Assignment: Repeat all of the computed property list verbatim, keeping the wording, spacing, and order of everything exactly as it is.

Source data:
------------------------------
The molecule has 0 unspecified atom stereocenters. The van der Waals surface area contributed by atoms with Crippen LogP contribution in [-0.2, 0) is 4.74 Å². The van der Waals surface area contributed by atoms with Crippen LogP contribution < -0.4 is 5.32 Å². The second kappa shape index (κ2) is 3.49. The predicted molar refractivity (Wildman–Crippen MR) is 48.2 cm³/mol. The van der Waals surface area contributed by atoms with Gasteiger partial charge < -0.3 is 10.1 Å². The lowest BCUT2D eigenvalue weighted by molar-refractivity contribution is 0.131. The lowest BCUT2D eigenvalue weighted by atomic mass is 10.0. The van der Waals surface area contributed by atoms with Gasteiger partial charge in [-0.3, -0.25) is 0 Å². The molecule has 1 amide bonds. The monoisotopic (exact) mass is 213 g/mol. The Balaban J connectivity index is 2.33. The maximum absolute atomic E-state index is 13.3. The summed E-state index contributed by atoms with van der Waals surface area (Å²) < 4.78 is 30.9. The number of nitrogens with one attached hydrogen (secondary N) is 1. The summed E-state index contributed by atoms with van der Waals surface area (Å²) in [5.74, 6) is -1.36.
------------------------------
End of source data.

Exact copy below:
The molecule has 0 unspecified atom stereocenters. The van der Waals surface area contributed by atoms with Crippen LogP contribution in [-0.2, 0) is 4.74 Å². The van der Waals surface area contributed by atoms with Crippen LogP contribution < -0.4 is 5.32 Å². The second kappa shape index (κ2) is 3.49. The predicted molar refractivity (Wildman–Crippen MR) is 48.2 cm³/mol. The van der Waals surface area contributed by atoms with Gasteiger partial charge < -0.3 is 10.1 Å². The lowest BCUT2D eigenvalue weighted by molar-refractivity contribution is 0.131. The lowest BCUT2D eigenvalue weighted by atomic mass is 10.0. The van der Waals surface area contributed by atoms with Gasteiger partial charge in [-0.3, -0.25) is 0 Å². The molecule has 1 amide bonds. The monoisotopic (exact) mass is 213 g/mol. The Balaban J connectivity index is 2.33. The maximum absolute atomic E-state index is 13.3. The summed E-state index contributed by atoms with van der Waals surface area (Å²) < 4.78 is 30.9. The number of nitrogens with one attached hydrogen (secondary N) is 1. The summed E-state index contributed by atoms with van der Waals surface area (Å²) in [5.74, 6) is -1.36.